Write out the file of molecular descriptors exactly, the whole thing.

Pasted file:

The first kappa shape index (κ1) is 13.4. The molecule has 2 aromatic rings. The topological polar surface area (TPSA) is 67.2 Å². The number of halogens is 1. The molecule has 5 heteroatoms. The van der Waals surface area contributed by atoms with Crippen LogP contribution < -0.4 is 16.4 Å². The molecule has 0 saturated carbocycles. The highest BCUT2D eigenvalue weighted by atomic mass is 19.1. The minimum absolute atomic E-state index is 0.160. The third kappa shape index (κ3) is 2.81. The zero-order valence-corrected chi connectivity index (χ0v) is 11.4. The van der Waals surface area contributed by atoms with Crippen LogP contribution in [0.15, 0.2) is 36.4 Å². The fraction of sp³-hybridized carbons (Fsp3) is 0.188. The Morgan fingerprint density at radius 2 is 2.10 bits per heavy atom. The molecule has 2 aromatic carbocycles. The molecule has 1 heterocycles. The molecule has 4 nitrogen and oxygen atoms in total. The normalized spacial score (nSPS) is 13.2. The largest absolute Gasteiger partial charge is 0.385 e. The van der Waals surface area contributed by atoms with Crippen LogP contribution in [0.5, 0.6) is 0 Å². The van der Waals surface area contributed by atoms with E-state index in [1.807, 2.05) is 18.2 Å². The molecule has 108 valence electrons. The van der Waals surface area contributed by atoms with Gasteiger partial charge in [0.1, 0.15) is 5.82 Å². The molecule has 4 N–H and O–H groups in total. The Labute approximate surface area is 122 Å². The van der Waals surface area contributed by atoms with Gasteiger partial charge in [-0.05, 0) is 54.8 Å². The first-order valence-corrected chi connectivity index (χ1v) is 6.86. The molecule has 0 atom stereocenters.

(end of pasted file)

The first kappa shape index (κ1) is 13.4. The molecule has 2 aromatic rings. The topological polar surface area (TPSA) is 67.2 Å². The number of halogens is 1. The molecule has 5 heteroatoms. The van der Waals surface area contributed by atoms with Crippen LogP contribution < -0.4 is 16.4 Å². The molecule has 0 saturated carbocycles. The highest BCUT2D eigenvalue weighted by atomic mass is 19.1. The minimum absolute atomic E-state index is 0.160. The third kappa shape index (κ3) is 2.81. The zero-order valence-corrected chi connectivity index (χ0v) is 11.4. The van der Waals surface area contributed by atoms with Crippen LogP contribution in [0.15, 0.2) is 36.4 Å². The fraction of sp³-hybridized carbons (Fsp3) is 0.188. The Morgan fingerprint density at radius 2 is 2.10 bits per heavy atom. The molecule has 2 aromatic carbocycles. The molecule has 1 heterocycles. The molecule has 4 nitrogen and oxygen atoms in total. The normalized spacial score (nSPS) is 13.2. The largest absolute Gasteiger partial charge is 0.385 e. The van der Waals surface area contributed by atoms with Crippen LogP contribution in [0.5, 0.6) is 0 Å². The van der Waals surface area contributed by atoms with E-state index in [1.807, 2.05) is 18.2 Å². The molecule has 108 valence electrons. The van der Waals surface area contributed by atoms with Gasteiger partial charge in [0.1, 0.15) is 5.82 Å². The molecule has 4 N–H and O–H groups in total. The Labute approximate surface area is 122 Å². The van der Waals surface area contributed by atoms with Gasteiger partial charge in [-0.05, 0) is 54.8 Å². The first-order valence-corrected chi connectivity index (χ1v) is 6.86. The molecule has 0 atom stereocenters.